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A Marathon of Marathons

Springfield native Doug Eldridge is running 10 marathons in one calendar year.

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Doug Eldridge, an alumnus of West Springfield High School, is raising awareness for the Wounded Warrior Project by running 10 marathons in one calendar year. The U.S. Marine Corps Marathon will be his ninth.

When Doug Eldridge reaches the 25th mile mark of the Marine Corps Marathon on Oct. 25, a point where some runners feel the urge to quit, the West Springfield High School graduate can glance at the Pentagon for a burst of motivation.

The Springfield native is running 10 marathons — each one is 26.2 miles — in one calendar year to help raise money and awareness for the Wounded Warrior Project.

His goal is to raise $100,000 for the charity that benefits soldiers with service-ending injuries.

"There's so much emphasis placed on the body count overseas," Eldridge said. "People forget about those who are coming back with injuries."

Eldridge said he is currently halfway to his goal and the U.S. Marine Corps Marathon will be his ninth race of the year.

It also will be one of the most inspirational races of his journey.

"The Marine Corps Marathon is the spirit of the military every step of the race," he said. "From the military sights in the area to the soldiers blocking off the course, it's just all around you. This will be the most special race because it's sponsored by the military and it’s in my hometown."

Eldridge said the sight of the Pentagon wall that was attacked on Sept. 11 also will motivate him when his body is ready to give up.

"[The 25th mile] is where all you want to do is quit," he said. "You're just running on pure adrenaline. Arlington Cemetery and the Pentagon overlook that part of the run. It reminds me of why I'm doing this marathon."

Eldridge, an attorney and sports agent with DLE Sports Management in Washington, D.C., said he first learned about the Wounded Warrior Project after running in a race the group sponsored at Burke Lake Park last year.

The Wounded Warrior Project's mission resonated with Eldridge, whose father was a career Army officer. Eldridge decided to combine his passion for running with his support of the armed forces.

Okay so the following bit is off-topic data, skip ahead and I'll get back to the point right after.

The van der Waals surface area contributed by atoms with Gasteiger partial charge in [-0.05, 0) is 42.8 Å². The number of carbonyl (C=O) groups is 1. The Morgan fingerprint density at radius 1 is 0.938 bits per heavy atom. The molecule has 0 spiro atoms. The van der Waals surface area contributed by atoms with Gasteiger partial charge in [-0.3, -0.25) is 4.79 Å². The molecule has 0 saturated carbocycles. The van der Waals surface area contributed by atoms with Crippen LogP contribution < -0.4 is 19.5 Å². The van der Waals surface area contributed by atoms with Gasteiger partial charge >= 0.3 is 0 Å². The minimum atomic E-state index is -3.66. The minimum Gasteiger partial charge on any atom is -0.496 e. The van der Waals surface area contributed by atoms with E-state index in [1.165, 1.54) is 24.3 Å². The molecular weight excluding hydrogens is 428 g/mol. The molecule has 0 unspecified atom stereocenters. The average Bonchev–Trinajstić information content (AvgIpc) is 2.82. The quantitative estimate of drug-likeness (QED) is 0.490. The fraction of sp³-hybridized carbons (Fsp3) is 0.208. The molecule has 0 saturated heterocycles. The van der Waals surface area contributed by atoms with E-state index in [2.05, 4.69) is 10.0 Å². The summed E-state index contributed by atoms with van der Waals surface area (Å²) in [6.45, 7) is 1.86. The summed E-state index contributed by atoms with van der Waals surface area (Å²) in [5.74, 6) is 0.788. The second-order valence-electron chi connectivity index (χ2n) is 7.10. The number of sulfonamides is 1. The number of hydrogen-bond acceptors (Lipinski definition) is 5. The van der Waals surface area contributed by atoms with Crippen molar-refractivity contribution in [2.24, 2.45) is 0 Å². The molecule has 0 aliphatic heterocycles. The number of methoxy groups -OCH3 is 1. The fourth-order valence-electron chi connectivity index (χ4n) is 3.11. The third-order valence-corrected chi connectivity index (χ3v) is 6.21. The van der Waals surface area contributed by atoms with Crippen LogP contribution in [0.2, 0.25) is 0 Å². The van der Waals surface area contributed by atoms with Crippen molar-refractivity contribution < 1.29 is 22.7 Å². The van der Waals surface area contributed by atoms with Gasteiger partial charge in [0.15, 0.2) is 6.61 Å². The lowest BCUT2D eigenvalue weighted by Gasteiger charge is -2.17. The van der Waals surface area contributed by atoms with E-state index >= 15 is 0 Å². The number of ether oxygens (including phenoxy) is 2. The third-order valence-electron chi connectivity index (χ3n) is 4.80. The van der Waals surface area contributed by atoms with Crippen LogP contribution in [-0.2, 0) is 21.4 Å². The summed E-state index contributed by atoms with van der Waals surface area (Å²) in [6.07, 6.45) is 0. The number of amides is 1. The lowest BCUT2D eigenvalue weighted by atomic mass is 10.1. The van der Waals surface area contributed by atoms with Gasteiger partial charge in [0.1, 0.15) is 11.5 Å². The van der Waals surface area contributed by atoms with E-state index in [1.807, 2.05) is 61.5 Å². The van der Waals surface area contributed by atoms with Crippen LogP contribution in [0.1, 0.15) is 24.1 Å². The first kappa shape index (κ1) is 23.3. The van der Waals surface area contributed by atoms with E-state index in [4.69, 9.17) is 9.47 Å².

"When people first hear about [the idea of running 10 marathons] they ask if I'm joking," he said. "They think they misunderstood exactly what I said."

Although Eldridge could forgo the marathons and just raise money by traditional means, he believes his athletic feat will do more to build awareness for the cause.

"I could have just hosted a few high-profile dinner parties and raised the $100,000 quickly," he said. "But if we use fitness as a platform, it garners participation. It raises awareness.

What is a fund-raiser going to do other than just raise money? If you're going to create buzz [around your fund raising] it's got to be extreme."

ELDRIDGE’S MARATHON of marathons started on Jan. 25 with the ING Miami Marathon. Since then, he's averaged a marathon every five weeks, a grueling pace that has pushed the limits of his body.

"A marathon is just brutal on the body," he said. "You can't fake your way through a marathon. It's like a final exam. You can't just show up and expect to finish without training or being in shape."

Eldridge's tour of marathons began in Florida and includes stops in Washington, D.C., Virginia, Ohio, Washington, Colorado and California.

The final marathon, the Rock 'n' Roll Marathon, takes place Dec. 6 in Las Vegas.

While Eldridge's marathon-based campaign is one of the more extreme fund-raising efforts, Ayla Hay, spokesman for the Wounded Warrior Project, said it's not uncommon for others to commit to arduous athletic events to bring awareness to the group.

"We have had people all across the country run marathons, swim hundreds of miles and ride motorcycles all to raise awareness," Hay said.

Regardless of whether a donor chooses to write a check or run a marathon, the group is happy to have the support.

"We are always so thankful and inspired when we hear of people like [Eldridge] devoting their time, energy and resources to our nation's wounded warriors," Hay said. "We could not provide the services and programs that are so valuable to their recovery without such support